I had a really great blog post planned for today, but due to circumstances beyond my control I will be posting it next week instead (I hope). It will make less sense then, but it will it won’t get anyone in trouble.
Today, I’m going to be talking about stuff. Things. The accumulation of tangible objects. What we always say we have too much of. I waffle on things. Sometimes I think that I could live a really minimalist lifestyle. I could get all my books from the library. I could just wear the same week’s worth of outfits all the time. I don’t actually wear half the shoes I own. I don’t have a lot of makeup anyway. What does any one person really need in the world, anyway?
But this weekend I was at home clearing out a bunch of my stuff. I’ve almost entirely moved out of my parents house, but there was still a little left to do. As part of this project, I was trying to get rid of a lot. I don’t have a ton of space in Boston and I have all kinds of that stuff I hadn’t thought of in years, let alone seen or missed. And yet still, the whole project left me feeling a little like an exposed nerve. You can see from the picture just the sheer amount of books alone I got rid of this weekend.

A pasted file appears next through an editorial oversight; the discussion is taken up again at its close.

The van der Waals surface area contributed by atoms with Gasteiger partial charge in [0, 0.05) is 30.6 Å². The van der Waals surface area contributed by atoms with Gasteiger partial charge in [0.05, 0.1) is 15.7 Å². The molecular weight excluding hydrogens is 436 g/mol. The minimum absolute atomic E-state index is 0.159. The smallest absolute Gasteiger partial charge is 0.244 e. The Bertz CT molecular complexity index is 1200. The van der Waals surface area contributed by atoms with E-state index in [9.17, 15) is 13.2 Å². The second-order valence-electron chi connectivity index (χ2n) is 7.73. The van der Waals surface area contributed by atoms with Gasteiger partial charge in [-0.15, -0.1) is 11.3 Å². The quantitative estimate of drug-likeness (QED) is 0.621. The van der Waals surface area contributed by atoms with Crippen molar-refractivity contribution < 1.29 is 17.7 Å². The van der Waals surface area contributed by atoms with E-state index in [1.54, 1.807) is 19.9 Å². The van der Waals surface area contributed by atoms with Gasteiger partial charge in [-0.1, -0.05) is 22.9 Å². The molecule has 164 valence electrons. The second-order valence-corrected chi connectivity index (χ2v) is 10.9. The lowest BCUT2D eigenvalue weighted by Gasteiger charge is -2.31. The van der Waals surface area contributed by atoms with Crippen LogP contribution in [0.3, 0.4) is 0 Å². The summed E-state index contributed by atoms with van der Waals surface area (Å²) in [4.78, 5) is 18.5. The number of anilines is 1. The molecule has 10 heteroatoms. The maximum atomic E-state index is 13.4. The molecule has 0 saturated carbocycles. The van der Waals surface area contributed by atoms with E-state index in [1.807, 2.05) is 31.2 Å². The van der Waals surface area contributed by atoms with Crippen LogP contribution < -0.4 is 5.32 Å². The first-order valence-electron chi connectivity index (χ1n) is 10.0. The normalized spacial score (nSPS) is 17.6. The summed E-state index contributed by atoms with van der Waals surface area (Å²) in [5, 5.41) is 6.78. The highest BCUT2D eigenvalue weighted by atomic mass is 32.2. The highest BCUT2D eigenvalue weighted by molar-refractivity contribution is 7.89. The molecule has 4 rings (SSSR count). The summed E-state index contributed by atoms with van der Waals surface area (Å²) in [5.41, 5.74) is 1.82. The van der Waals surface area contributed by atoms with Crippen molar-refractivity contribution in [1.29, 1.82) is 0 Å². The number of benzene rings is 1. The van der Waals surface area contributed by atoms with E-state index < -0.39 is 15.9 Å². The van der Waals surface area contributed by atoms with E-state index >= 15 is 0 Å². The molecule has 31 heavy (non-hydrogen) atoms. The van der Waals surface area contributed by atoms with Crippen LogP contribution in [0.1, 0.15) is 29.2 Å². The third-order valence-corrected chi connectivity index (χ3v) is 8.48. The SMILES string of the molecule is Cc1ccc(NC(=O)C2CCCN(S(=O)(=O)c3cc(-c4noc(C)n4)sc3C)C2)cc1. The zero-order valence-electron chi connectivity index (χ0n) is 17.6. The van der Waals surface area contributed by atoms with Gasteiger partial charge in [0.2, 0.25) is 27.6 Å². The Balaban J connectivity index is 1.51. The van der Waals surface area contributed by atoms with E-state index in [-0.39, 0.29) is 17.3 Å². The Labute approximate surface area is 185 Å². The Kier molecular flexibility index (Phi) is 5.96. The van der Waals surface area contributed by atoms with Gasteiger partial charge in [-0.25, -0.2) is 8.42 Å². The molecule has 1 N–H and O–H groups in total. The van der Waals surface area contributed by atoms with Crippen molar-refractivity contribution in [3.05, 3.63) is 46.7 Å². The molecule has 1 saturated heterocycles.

Books, as we’ve discussed previously, are super important to me. Being the girl with all the books has been how I recognize myself since I was in grade school. Buying books, and all the potential unread books represent, is how I always made myself feel better on bad days. There’s a lot of potential sitting on that bed, and a lot of old favorites. A lot of potential for other people, as my mom kept reminding me. But it used to be mine.
It wasn’t just books though. It was class photos, old projects, Legos. It was the bookshelf I painted myself, now meeting its end in a dumpster; a leather jacket I bought abroad that no longer fit; things my parents had bought for themselves and never used. Things I had bought for them that they had never used.
I was taught the value of money in my youth. I didn’t just buy any of these things haphazardly, and neither did my parents. And yet, years later, we had accumulated so many things that we never used, never touched. Things that just took up space, that we surrounded ourselves with, that mattered a lot in each individual moment, but mattered hardly at all this weekend.
The cause of my anxiety about all this will become clearer in the coming weeks. Many of you may be able to put together the clues based on what I’ve told you. Times, they are a’ changin, and the things I’ve surrounded myself with my whole life aren’t going to be around anymore.
The question then becomes… If I’m my stuff, then who am I now? And if I’m not my stuff, then who the hell have I been all these years?